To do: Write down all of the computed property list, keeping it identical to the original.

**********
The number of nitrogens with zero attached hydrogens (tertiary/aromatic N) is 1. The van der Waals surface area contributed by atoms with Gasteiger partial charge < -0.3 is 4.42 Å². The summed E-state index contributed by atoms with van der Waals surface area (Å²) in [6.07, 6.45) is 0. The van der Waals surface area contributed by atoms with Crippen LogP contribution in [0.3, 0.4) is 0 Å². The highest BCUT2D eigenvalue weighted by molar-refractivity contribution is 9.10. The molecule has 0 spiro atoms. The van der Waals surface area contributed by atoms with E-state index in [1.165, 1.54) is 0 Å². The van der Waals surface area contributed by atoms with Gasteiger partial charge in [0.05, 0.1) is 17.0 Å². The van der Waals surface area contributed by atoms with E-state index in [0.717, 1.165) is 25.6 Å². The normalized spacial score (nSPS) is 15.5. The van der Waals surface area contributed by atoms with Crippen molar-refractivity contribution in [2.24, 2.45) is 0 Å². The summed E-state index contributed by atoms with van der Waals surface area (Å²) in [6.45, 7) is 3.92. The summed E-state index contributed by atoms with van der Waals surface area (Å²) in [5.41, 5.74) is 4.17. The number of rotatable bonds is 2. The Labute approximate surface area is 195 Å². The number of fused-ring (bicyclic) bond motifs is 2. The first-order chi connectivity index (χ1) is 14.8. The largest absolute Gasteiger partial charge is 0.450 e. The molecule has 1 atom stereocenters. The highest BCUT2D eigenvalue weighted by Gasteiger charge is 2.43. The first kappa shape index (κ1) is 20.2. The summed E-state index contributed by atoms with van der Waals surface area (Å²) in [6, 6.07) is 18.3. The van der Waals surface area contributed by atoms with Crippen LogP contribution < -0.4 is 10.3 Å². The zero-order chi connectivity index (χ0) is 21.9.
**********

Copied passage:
The number of nitrogens with zero attached hydrogens (tertiary/aromatic N) is 1. The van der Waals surface area contributed by atoms with Gasteiger partial charge < -0.3 is 4.42 Å². The summed E-state index contributed by atoms with van der Waals surface area (Å²) in [6.07, 6.45) is 0. The van der Waals surface area contributed by atoms with Crippen LogP contribution in [0.3, 0.4) is 0 Å². The highest BCUT2D eigenvalue weighted by molar-refractivity contribution is 9.10. The molecule has 0 spiro atoms. The van der Waals surface area contributed by atoms with E-state index in [1.165, 1.54) is 0 Å². The van der Waals surface area contributed by atoms with Gasteiger partial charge in [0.05, 0.1) is 17.0 Å². The van der Waals surface area contributed by atoms with E-state index in [0.717, 1.165) is 25.6 Å². The normalized spacial score (nSPS) is 15.5. The van der Waals surface area contributed by atoms with Crippen molar-refractivity contribution in [2.24, 2.45) is 0 Å². The summed E-state index contributed by atoms with van der Waals surface area (Å²) in [6.45, 7) is 3.92. The summed E-state index contributed by atoms with van der Waals surface area (Å²) in [5.41, 5.74) is 4.17. The number of rotatable bonds is 2. The Labute approximate surface area is 195 Å². The number of fused-ring (bicyclic) bond motifs is 2. The first-order chi connectivity index (χ1) is 14.8. The largest absolute Gasteiger partial charge is 0.450 e. The molecule has 1 atom stereocenters. The highest BCUT2D eigenvalue weighted by Gasteiger charge is 2.43. The first kappa shape index (κ1) is 20.2. The summed E-state index contributed by atoms with van der Waals surface area (Å²) in [6, 6.07) is 18.3. The van der Waals surface area contributed by atoms with Crippen LogP contribution < -0.4 is 10.3 Å². The zero-order chi connectivity index (χ0) is 21.9.